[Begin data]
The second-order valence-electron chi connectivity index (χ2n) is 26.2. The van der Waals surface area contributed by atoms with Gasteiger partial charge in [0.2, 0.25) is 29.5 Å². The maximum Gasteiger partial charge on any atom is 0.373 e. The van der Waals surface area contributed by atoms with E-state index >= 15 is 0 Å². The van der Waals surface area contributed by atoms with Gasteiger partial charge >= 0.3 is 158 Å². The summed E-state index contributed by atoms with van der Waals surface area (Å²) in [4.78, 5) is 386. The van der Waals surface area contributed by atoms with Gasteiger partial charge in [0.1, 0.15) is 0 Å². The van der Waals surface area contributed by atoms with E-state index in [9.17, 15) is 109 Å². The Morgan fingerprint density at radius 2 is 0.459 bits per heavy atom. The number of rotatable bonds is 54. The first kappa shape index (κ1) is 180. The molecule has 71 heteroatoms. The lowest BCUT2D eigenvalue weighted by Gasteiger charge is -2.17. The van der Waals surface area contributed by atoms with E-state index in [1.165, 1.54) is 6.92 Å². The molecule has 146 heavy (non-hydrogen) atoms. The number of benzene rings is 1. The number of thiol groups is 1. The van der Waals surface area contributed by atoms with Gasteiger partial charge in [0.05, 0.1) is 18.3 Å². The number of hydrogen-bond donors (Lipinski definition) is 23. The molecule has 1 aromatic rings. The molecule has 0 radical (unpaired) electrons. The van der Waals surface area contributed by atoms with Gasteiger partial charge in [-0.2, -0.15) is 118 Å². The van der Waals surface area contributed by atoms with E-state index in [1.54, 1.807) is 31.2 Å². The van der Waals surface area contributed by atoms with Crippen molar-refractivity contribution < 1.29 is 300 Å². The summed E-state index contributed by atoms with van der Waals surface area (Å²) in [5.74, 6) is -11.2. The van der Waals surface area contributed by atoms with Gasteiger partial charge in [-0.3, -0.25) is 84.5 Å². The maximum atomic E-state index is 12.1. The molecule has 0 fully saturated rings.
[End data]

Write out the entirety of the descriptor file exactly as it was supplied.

The second-order valence-electron chi connectivity index (χ2n) is 26.2. The van der Waals surface area contributed by atoms with Gasteiger partial charge in [0.2, 0.25) is 29.5 Å². The maximum Gasteiger partial charge on any atom is 0.373 e. The van der Waals surface area contributed by atoms with E-state index >= 15 is 0 Å². The van der Waals surface area contributed by atoms with Gasteiger partial charge >= 0.3 is 158 Å². The summed E-state index contributed by atoms with van der Waals surface area (Å²) in [4.78, 5) is 386. The van der Waals surface area contributed by atoms with Gasteiger partial charge in [0.1, 0.15) is 0 Å². The van der Waals surface area contributed by atoms with E-state index in [9.17, 15) is 109 Å². The Morgan fingerprint density at radius 2 is 0.459 bits per heavy atom. The number of rotatable bonds is 54. The first kappa shape index (κ1) is 180. The molecule has 71 heteroatoms. The lowest BCUT2D eigenvalue weighted by Gasteiger charge is -2.17. The van der Waals surface area contributed by atoms with E-state index in [1.165, 1.54) is 6.92 Å². The molecule has 146 heavy (non-hydrogen) atoms. The number of benzene rings is 1. The number of thiol groups is 1. The van der Waals surface area contributed by atoms with Gasteiger partial charge in [0.05, 0.1) is 18.3 Å². The number of hydrogen-bond donors (Lipinski definition) is 23. The molecule has 1 aromatic rings. The molecule has 0 radical (unpaired) electrons. The van der Waals surface area contributed by atoms with Gasteiger partial charge in [-0.2, -0.15) is 118 Å². The van der Waals surface area contributed by atoms with E-state index in [1.54, 1.807) is 31.2 Å². The van der Waals surface area contributed by atoms with Crippen molar-refractivity contribution < 1.29 is 300 Å². The summed E-state index contributed by atoms with van der Waals surface area (Å²) in [5.74, 6) is -11.2. The van der Waals surface area contributed by atoms with Gasteiger partial charge in [-0.3, -0.25) is 84.5 Å². The maximum atomic E-state index is 12.1. The molecule has 0 fully saturated rings.